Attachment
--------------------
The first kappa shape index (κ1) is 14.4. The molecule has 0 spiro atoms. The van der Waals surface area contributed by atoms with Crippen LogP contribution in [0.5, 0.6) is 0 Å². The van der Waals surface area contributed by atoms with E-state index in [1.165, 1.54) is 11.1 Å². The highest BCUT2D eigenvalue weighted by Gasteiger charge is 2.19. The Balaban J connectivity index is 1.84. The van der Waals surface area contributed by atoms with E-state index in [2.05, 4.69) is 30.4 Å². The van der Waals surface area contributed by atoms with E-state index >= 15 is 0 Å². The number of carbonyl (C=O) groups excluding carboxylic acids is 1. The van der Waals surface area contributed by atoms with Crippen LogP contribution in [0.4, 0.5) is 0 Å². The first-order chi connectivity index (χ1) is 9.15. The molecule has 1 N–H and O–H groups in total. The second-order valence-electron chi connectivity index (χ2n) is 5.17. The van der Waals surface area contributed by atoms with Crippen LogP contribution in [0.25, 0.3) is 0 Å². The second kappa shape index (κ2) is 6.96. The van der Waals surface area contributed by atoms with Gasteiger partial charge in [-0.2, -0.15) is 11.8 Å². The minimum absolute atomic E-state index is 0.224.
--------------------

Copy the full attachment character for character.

The first kappa shape index (κ1) is 14.4. The molecule has 0 spiro atoms. The van der Waals surface area contributed by atoms with Crippen LogP contribution in [0.5, 0.6) is 0 Å². The van der Waals surface area contributed by atoms with E-state index in [1.165, 1.54) is 11.1 Å². The highest BCUT2D eigenvalue weighted by Gasteiger charge is 2.19. The Balaban J connectivity index is 1.84. The van der Waals surface area contributed by atoms with E-state index in [2.05, 4.69) is 30.4 Å². The van der Waals surface area contributed by atoms with E-state index >= 15 is 0 Å². The number of carbonyl (C=O) groups excluding carboxylic acids is 1. The van der Waals surface area contributed by atoms with Crippen LogP contribution in [0.4, 0.5) is 0 Å². The first-order chi connectivity index (χ1) is 9.15. The molecule has 1 N–H and O–H groups in total. The second-order valence-electron chi connectivity index (χ2n) is 5.17. The van der Waals surface area contributed by atoms with Crippen LogP contribution in [0.25, 0.3) is 0 Å². The second kappa shape index (κ2) is 6.96. The van der Waals surface area contributed by atoms with Gasteiger partial charge in [-0.2, -0.15) is 11.8 Å². The minimum absolute atomic E-state index is 0.224.